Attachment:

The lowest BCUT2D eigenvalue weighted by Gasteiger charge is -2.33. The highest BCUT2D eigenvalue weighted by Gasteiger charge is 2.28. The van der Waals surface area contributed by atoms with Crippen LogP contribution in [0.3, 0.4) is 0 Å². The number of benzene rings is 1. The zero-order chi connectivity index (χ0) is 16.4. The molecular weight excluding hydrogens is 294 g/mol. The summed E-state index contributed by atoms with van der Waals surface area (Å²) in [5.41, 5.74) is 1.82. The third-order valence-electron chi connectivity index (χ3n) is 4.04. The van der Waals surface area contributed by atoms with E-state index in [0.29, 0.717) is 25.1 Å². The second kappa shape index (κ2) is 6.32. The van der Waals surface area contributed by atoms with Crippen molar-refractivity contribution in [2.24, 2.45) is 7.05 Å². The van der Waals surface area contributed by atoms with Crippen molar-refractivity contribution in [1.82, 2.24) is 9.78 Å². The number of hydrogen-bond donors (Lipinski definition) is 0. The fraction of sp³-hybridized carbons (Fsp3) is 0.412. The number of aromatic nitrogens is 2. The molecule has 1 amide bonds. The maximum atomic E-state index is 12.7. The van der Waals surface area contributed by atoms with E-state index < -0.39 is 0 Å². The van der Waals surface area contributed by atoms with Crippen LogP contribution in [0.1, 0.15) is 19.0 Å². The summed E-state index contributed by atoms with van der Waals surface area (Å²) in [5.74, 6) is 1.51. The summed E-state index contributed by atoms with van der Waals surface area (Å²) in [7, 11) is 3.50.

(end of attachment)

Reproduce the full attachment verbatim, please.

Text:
The lowest BCUT2D eigenvalue weighted by Gasteiger charge is -2.33. The highest BCUT2D eigenvalue weighted by Gasteiger charge is 2.28. The van der Waals surface area contributed by atoms with Crippen LogP contribution in [0.3, 0.4) is 0 Å². The number of benzene rings is 1. The zero-order chi connectivity index (χ0) is 16.4. The molecular weight excluding hydrogens is 294 g/mol. The summed E-state index contributed by atoms with van der Waals surface area (Å²) in [5.41, 5.74) is 1.82. The third-order valence-electron chi connectivity index (χ3n) is 4.04. The van der Waals surface area contributed by atoms with E-state index in [0.29, 0.717) is 25.1 Å². The second kappa shape index (κ2) is 6.32. The van der Waals surface area contributed by atoms with Crippen molar-refractivity contribution in [2.24, 2.45) is 7.05 Å². The van der Waals surface area contributed by atoms with Crippen molar-refractivity contribution in [1.82, 2.24) is 9.78 Å². The number of hydrogen-bond donors (Lipinski definition) is 0. The fraction of sp³-hybridized carbons (Fsp3) is 0.412. The number of aromatic nitrogens is 2. The molecule has 1 amide bonds. The maximum atomic E-state index is 12.7. The van der Waals surface area contributed by atoms with E-state index < -0.39 is 0 Å². The van der Waals surface area contributed by atoms with Crippen LogP contribution in [0.1, 0.15) is 19.0 Å². The summed E-state index contributed by atoms with van der Waals surface area (Å²) in [5.74, 6) is 1.51. The summed E-state index contributed by atoms with van der Waals surface area (Å²) in [7, 11) is 3.50.